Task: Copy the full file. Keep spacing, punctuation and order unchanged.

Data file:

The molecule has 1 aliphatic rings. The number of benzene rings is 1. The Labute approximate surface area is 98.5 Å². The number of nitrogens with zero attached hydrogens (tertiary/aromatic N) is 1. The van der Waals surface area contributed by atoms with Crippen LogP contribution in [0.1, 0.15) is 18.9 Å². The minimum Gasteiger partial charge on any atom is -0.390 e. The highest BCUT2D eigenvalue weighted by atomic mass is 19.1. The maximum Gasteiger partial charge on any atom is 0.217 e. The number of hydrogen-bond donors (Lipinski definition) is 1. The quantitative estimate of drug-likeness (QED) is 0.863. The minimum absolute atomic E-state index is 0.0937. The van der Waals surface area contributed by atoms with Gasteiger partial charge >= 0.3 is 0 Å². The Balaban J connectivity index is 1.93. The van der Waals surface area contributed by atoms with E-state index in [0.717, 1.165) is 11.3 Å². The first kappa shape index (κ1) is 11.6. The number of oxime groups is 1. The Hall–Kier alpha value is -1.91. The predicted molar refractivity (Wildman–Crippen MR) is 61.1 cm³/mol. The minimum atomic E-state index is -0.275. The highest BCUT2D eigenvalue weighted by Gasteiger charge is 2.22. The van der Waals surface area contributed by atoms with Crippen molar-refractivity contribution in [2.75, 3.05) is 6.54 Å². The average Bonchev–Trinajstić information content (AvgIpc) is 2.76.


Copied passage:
The molecule has 1 aliphatic rings. The number of benzene rings is 1. The Labute approximate surface area is 98.5 Å². The number of nitrogens with zero attached hydrogens (tertiary/aromatic N) is 1. The van der Waals surface area contributed by atoms with Crippen LogP contribution in [0.1, 0.15) is 18.9 Å². The minimum Gasteiger partial charge on any atom is -0.390 e. The highest BCUT2D eigenvalue weighted by atomic mass is 19.1. The maximum Gasteiger partial charge on any atom is 0.217 e. The number of hydrogen-bond donors (Lipinski definition) is 1. The quantitative estimate of drug-likeness (QED) is 0.863. The minimum absolute atomic E-state index is 0.0937. The van der Waals surface area contributed by atoms with Gasteiger partial charge >= 0.3 is 0 Å². The Balaban J connectivity index is 1.93. The van der Waals surface area contributed by atoms with E-state index in [0.717, 1.165) is 11.3 Å². The first kappa shape index (κ1) is 11.6. The number of oxime groups is 1. The Hall–Kier alpha value is -1.91. The predicted molar refractivity (Wildman–Crippen MR) is 61.1 cm³/mol. The minimum atomic E-state index is -0.275. The highest BCUT2D eigenvalue weighted by Gasteiger charge is 2.22. The van der Waals surface area contributed by atoms with Crippen molar-refractivity contribution in [2.75, 3.05) is 6.54 Å². The average Bonchev–Trinajstić information content (AvgIpc) is 2.76.